You will need to go to the doctors for an injection every eight to 13 weeks if you decide on this contraceptive method. Depo-Provera is most commonly offered in the UK and lasts for 13 weeks. Occasionally, Noristerat may be given, which lasts for 8 weeks.

Once you have had the injection you can’t reverse the side effects, so trying out the mini pill first can be useful. It can also take up to a year for your fertility to return to normal after the injection wears off, so it may not be suitable if you want to have a baby in the near future!

Read more about the contraceptive injection on the NHS website. 

The IUD (coil)

There are two types of Intrauterine Device (IUD), commonly referred to as the coil. They are small, T-shaped devices: one type contains copper (non-hormonal) and the other automatically releases progesterone like the implant, but in smaller doses.

Both can be pretty painful to insert – your doctor is likely to only recommend the coil after childbirth, although many women get the coil before. This is because it sits in the womb and has to be inserted through the cervix. Ouch.

On the plus side it is highly effective and really long-lasting: once you have a coil inserted it will protect you against pregnancy for up to ten years, or until you get it removed. Nice!

Read more about the IUS and IUD on the NHS website. 

Patches and rings

Contraceptive patches and rings both work like the combined pill, but they administer hormones in a different way.

The patch is a bit like a nicotine patch: you stick it on your skin. It can be worn while swimming and playing sports, but it can be visible through certain clothing.

The vaginal ring sits in your vagina for three weeks, then you take it out for a week to have a period before inserting a new ring. Like tampons, the bendy plastic ring cannot get lost inside you, so don’t stress about that.

Read more about the contraceptive patch and vaginal ring on the NHS website.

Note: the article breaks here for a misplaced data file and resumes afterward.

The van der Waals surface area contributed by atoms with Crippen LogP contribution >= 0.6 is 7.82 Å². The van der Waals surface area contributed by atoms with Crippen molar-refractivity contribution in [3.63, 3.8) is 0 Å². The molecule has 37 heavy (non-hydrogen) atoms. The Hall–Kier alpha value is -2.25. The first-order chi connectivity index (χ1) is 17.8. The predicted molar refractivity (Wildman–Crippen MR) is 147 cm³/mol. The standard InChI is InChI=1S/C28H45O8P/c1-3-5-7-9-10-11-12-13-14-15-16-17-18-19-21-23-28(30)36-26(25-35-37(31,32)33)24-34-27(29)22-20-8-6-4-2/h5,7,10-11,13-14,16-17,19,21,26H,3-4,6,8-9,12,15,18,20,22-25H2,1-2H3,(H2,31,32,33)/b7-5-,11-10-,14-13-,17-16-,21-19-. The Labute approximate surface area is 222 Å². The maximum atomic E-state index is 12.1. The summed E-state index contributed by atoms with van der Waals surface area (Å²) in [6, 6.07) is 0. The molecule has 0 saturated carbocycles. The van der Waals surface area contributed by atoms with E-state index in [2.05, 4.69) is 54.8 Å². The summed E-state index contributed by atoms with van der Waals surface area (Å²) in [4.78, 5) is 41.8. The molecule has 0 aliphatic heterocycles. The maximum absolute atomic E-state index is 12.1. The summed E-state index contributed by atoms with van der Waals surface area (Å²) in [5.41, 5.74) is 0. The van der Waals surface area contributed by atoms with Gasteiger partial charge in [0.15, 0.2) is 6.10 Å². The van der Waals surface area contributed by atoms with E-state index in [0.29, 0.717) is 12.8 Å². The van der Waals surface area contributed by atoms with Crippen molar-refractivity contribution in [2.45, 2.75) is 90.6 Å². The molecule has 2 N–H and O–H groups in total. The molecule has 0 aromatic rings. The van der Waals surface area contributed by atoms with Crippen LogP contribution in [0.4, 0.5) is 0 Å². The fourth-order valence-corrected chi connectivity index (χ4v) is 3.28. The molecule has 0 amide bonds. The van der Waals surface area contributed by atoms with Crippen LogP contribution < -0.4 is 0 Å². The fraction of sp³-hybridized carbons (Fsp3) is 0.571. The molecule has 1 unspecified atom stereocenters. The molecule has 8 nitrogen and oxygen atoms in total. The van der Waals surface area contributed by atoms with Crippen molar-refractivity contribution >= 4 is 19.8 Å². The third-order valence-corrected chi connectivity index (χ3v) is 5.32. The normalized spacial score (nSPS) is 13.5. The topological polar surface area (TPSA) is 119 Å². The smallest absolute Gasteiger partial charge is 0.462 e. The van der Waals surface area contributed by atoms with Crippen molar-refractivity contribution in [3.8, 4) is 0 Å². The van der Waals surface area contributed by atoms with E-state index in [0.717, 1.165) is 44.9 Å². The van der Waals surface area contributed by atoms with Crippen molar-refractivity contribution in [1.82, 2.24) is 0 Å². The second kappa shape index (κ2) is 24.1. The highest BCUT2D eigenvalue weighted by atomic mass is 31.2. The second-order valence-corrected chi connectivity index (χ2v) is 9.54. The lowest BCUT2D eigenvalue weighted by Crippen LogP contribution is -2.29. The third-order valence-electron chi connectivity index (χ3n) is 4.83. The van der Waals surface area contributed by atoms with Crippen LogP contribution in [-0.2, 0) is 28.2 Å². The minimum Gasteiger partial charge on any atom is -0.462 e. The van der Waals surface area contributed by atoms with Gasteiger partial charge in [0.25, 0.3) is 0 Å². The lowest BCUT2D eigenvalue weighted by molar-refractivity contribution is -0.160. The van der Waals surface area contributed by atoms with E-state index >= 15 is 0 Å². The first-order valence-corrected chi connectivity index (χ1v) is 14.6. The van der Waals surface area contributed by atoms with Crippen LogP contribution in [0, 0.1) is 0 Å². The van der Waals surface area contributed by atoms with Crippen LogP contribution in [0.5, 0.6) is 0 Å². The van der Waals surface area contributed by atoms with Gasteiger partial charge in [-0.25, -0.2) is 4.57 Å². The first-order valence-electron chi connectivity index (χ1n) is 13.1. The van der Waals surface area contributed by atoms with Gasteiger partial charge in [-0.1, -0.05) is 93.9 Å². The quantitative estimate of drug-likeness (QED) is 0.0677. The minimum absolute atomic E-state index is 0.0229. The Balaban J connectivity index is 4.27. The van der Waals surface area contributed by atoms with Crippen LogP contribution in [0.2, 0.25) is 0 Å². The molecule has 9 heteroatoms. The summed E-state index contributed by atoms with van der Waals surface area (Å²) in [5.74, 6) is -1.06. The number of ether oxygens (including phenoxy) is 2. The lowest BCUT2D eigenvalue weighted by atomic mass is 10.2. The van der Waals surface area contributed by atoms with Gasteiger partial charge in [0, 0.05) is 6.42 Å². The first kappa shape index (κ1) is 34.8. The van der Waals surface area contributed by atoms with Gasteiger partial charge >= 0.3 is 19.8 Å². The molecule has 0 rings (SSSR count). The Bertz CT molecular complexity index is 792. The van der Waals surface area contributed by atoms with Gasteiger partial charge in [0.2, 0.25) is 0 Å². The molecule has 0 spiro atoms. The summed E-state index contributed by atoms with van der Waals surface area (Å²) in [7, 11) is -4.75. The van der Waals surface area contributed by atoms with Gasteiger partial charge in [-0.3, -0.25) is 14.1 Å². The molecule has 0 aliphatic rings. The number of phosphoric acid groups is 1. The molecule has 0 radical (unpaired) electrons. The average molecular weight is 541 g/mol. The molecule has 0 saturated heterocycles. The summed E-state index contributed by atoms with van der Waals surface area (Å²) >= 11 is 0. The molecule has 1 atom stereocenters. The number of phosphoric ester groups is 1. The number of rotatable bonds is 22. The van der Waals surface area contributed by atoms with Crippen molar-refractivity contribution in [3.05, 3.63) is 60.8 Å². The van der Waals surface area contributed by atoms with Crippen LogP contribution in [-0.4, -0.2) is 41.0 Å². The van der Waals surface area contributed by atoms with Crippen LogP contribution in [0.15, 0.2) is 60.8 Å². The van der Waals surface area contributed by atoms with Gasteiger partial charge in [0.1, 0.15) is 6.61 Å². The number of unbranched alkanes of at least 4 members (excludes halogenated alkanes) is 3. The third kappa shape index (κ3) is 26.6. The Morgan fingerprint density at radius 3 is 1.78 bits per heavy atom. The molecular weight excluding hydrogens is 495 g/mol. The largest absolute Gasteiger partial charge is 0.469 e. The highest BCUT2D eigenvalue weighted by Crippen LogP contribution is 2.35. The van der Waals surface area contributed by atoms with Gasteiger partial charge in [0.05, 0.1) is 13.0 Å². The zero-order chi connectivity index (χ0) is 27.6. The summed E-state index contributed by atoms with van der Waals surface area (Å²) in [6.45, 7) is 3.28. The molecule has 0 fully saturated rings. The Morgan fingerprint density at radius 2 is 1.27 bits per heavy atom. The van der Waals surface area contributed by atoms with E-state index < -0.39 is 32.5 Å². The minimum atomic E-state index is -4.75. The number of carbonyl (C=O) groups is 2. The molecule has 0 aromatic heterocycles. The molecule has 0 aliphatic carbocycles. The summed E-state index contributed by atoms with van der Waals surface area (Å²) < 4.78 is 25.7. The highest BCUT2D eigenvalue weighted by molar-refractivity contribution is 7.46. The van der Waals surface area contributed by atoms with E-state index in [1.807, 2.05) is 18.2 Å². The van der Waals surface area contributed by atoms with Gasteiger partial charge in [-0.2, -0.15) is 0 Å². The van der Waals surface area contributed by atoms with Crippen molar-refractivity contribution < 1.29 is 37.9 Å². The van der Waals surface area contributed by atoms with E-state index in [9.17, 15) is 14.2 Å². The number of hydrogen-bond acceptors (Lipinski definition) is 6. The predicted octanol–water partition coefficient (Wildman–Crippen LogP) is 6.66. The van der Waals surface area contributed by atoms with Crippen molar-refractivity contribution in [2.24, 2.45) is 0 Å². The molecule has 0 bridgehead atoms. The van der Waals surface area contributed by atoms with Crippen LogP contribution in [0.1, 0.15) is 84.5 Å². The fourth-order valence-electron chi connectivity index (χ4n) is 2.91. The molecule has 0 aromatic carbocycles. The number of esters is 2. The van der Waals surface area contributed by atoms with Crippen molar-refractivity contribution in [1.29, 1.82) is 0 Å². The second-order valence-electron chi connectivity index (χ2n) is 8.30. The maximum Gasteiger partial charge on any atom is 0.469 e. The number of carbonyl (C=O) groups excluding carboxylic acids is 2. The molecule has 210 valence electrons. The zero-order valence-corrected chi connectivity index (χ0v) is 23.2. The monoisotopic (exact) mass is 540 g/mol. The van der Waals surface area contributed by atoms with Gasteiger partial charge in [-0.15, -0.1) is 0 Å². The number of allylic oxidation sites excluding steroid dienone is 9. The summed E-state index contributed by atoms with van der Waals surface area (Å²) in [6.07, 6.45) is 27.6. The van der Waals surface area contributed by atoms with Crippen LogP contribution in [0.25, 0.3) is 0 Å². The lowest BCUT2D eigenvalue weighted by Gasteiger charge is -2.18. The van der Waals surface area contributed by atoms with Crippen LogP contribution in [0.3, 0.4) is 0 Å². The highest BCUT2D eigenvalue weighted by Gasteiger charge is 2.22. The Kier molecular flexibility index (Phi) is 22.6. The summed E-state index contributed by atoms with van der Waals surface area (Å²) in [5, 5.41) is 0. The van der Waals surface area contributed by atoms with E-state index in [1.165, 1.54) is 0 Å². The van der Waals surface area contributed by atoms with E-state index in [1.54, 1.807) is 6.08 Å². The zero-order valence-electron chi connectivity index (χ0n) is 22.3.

Diaphragms and Caps

These old-school barrier contraceptives had their heyday in the 1980s, but you can still get them today.

A contraceptive diaphragm or cap is a circular dome made of thin, soft silicone that’s inserted into the vagina before sex.

It covers the cervix so sperm can’t get into the womb (uterus) to fertilise an egg.

On the one hand they’re non-hormonal, which is a plus for some people – but they’re also less effective than other contraceptive methods, at 92-26% effective when used correctly with spermicide. 

You only have to use a diaphragm or cap when you have sex, but you must leave it in for at least 6 hours after the last time you had sex.

If you think this is a method you’d be interested in trying, have a discussion with your doctor, as they will need to show you how to correctly fit a diaphragm or cap.

Read more about diaphragms and caps on the NHS website. 

Emergency contraception (plan B)

While you should not use this as a regular contraceptive option, the morning-after pill is always there to help prevent a pregnancy if things go wrong and your other contraceptive methods fail.

You can get the pill for free from GPs, sexual health clinics and some pharmacies: otherwise it costs around £28 at a regular pharmacy. 

The morning-after pill can work for up to 72 hours after sex, it more effective the sooner you take it after unprotected sex. Superdrug has just announced it will soon be releasing its own brand of morning-after pill for half the price of other over-the-counter brands.

Read more about emergency contraception on the NHS website.  

Whatever contraceptive option works for you, you must always remember to use a condom with a new partner, even if you are protected from pregnancy by a different method.

Sometimes trying things out is the only way to see what contraceptive works for you, but to find out more information you can take this handy quiz by Brook, and should always feel able to chat to a nurse, or your GP. 

Fumble safely!